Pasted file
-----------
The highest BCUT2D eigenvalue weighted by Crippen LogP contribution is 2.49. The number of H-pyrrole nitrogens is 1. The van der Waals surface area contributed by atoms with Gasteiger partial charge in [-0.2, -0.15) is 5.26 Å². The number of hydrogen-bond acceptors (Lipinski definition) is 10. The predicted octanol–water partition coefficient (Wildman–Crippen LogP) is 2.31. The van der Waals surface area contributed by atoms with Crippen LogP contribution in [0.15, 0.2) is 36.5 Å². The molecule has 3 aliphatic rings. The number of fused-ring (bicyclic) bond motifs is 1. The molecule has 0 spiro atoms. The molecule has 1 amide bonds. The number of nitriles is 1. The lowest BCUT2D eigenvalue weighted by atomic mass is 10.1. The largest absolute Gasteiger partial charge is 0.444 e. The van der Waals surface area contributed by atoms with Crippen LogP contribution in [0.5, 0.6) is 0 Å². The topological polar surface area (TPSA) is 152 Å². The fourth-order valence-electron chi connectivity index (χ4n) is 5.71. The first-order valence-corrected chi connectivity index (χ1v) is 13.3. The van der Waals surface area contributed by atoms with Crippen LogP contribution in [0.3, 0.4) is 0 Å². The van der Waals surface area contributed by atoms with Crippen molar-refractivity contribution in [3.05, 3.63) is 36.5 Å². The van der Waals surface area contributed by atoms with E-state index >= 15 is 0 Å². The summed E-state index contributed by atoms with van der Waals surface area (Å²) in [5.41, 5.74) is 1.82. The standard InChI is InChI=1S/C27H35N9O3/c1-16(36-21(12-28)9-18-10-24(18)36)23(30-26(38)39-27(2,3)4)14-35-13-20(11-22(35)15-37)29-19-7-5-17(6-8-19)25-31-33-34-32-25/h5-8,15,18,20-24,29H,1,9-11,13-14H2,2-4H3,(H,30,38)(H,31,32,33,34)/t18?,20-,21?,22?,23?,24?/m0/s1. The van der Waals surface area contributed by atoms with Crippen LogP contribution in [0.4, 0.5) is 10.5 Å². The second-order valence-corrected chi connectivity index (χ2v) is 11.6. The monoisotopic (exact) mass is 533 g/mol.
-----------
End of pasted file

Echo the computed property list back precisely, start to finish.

The highest BCUT2D eigenvalue weighted by Crippen LogP contribution is 2.49. The number of H-pyrrole nitrogens is 1. The van der Waals surface area contributed by atoms with Gasteiger partial charge in [-0.2, -0.15) is 5.26 Å². The number of hydrogen-bond acceptors (Lipinski definition) is 10. The predicted octanol–water partition coefficient (Wildman–Crippen LogP) is 2.31. The van der Waals surface area contributed by atoms with Crippen LogP contribution in [0.15, 0.2) is 36.5 Å². The molecule has 3 aliphatic rings. The number of fused-ring (bicyclic) bond motifs is 1. The molecule has 0 spiro atoms. The molecule has 1 amide bonds. The number of nitriles is 1. The lowest BCUT2D eigenvalue weighted by atomic mass is 10.1. The largest absolute Gasteiger partial charge is 0.444 e. The van der Waals surface area contributed by atoms with Crippen LogP contribution in [0.5, 0.6) is 0 Å². The topological polar surface area (TPSA) is 152 Å². The fourth-order valence-electron chi connectivity index (χ4n) is 5.71. The first-order valence-corrected chi connectivity index (χ1v) is 13.3. The van der Waals surface area contributed by atoms with Crippen LogP contribution in [0.3, 0.4) is 0 Å². The van der Waals surface area contributed by atoms with Crippen molar-refractivity contribution in [3.05, 3.63) is 36.5 Å². The van der Waals surface area contributed by atoms with E-state index >= 15 is 0 Å². The summed E-state index contributed by atoms with van der Waals surface area (Å²) in [5.41, 5.74) is 1.82. The standard InChI is InChI=1S/C27H35N9O3/c1-16(36-21(12-28)9-18-10-24(18)36)23(30-26(38)39-27(2,3)4)14-35-13-20(11-22(35)15-37)29-19-7-5-17(6-8-19)25-31-33-34-32-25/h5-8,15,18,20-24,29H,1,9-11,13-14H2,2-4H3,(H,30,38)(H,31,32,33,34)/t18?,20-,21?,22?,23?,24?/m0/s1. The van der Waals surface area contributed by atoms with Crippen LogP contribution in [0.4, 0.5) is 10.5 Å². The second-order valence-corrected chi connectivity index (χ2v) is 11.6. The monoisotopic (exact) mass is 533 g/mol.